Upon my return, I’m sweating, out of breath, dirty and tired. Wheelie is waiting for me. I could sense him sitting there smiling from the time I gave up on going to my third class. When I get inside, I roll up to him and concede. “You win” is what I wanted to say. I couldn’t really say much. I was worn out. I stand up, glad to use my legs. They were the only parts of my body that weren’t screaming for relief. I wave off the chair and Mr. Wheels. My hand is a smear of dirt and blood. Defeated I walk into my dorm room and fall asleep.

Wheelie McWheelson and I are still friends to this day. Whenever we meet up, a game of wheelchair basketball is customary. Needless to say, he always wins. He also never lets me forget that day. Even if he didn’t constantly remind me I will never forget. Learning about somebody by walking a mile in their shoes is dumb. Try wheeling “half” a mile in somebody else’s chair.

Blake Whitmore, RMU Student

Four years ago I went to the premiere of James Cameron’s Avatar with my boyfriend, his brother, and their friends. They were all older than me. When we shuffled into the crowded theater with our arms full of oversized colas and popcorns, a girl from the middle of the theater called out to my boyfriend and his brother. I immediately recognized her, Gabriella from my Algebra II class the year before.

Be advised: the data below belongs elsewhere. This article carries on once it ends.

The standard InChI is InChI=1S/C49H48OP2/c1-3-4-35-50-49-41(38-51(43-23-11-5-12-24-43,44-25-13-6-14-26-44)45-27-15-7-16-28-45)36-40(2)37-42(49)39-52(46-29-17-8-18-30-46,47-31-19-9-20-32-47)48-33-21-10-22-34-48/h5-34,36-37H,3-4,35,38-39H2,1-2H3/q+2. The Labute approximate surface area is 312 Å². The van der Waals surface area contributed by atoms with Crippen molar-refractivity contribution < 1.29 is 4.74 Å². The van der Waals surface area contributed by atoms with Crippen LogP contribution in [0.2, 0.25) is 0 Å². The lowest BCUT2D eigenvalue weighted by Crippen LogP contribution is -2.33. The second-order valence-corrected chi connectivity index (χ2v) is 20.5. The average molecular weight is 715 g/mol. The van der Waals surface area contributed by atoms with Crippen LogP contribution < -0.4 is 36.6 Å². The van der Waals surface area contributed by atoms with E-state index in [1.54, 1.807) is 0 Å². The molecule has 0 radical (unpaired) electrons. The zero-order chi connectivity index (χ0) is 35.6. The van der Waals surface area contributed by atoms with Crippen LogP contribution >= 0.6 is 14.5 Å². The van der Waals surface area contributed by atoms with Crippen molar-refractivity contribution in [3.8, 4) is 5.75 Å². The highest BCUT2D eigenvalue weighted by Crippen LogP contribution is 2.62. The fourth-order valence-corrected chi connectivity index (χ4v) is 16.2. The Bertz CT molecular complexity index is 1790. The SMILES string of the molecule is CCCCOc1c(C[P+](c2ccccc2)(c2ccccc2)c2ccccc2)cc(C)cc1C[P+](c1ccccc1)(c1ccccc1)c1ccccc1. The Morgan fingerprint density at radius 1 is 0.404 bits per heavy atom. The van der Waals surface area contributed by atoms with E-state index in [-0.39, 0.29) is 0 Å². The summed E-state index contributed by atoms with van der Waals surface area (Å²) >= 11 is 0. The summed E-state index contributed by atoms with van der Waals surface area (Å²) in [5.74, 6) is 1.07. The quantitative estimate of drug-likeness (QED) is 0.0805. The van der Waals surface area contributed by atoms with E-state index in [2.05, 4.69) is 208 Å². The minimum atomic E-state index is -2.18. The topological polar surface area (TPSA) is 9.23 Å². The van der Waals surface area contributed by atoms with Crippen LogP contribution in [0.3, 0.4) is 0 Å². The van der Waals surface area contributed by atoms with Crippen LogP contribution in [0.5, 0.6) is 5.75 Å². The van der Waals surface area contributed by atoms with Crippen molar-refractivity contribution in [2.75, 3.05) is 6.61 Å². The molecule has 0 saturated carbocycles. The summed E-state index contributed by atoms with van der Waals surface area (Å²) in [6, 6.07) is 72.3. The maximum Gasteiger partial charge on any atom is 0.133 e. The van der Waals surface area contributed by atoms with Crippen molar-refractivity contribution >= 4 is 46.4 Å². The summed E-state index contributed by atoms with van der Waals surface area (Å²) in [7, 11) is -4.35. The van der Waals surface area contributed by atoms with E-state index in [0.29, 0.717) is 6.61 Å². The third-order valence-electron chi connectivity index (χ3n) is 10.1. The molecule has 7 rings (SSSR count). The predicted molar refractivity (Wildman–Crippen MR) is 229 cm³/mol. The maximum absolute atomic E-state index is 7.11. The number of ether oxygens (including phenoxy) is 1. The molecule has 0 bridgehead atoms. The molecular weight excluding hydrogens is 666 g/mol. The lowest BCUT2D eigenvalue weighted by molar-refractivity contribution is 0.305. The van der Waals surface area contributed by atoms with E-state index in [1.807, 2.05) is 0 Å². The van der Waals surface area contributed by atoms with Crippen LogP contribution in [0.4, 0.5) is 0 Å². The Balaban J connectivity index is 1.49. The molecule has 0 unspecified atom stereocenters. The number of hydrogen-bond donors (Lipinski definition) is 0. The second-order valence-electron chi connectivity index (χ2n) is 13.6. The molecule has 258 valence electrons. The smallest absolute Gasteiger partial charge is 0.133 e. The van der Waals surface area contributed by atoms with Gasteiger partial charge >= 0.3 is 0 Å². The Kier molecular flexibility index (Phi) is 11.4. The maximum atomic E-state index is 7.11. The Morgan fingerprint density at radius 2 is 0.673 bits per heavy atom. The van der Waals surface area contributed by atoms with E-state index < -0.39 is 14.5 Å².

We scooted past Gabriella to the empty seats she saved us while trying not to brush our butts against her. It turns out she was there to meet up with the group. Apparently they had known each other for quite sometime. It shouldn’t have surprised me. High schools are a complicated web of intertwined awkward social circles.

When my boyfriend introduced Gabriella and me, I started to say we already met, but she extended her hand with a smile and said, “Nice to meet you.”

I sat next to this girl for an entire year and she did not even vaguely remember my face. I smiled, shook her hand, and simply replied, “Algebra II. Second period.” She squinted at me and tilted her head. It was coming back to her. Her eyes widened and the light bulb was flickering.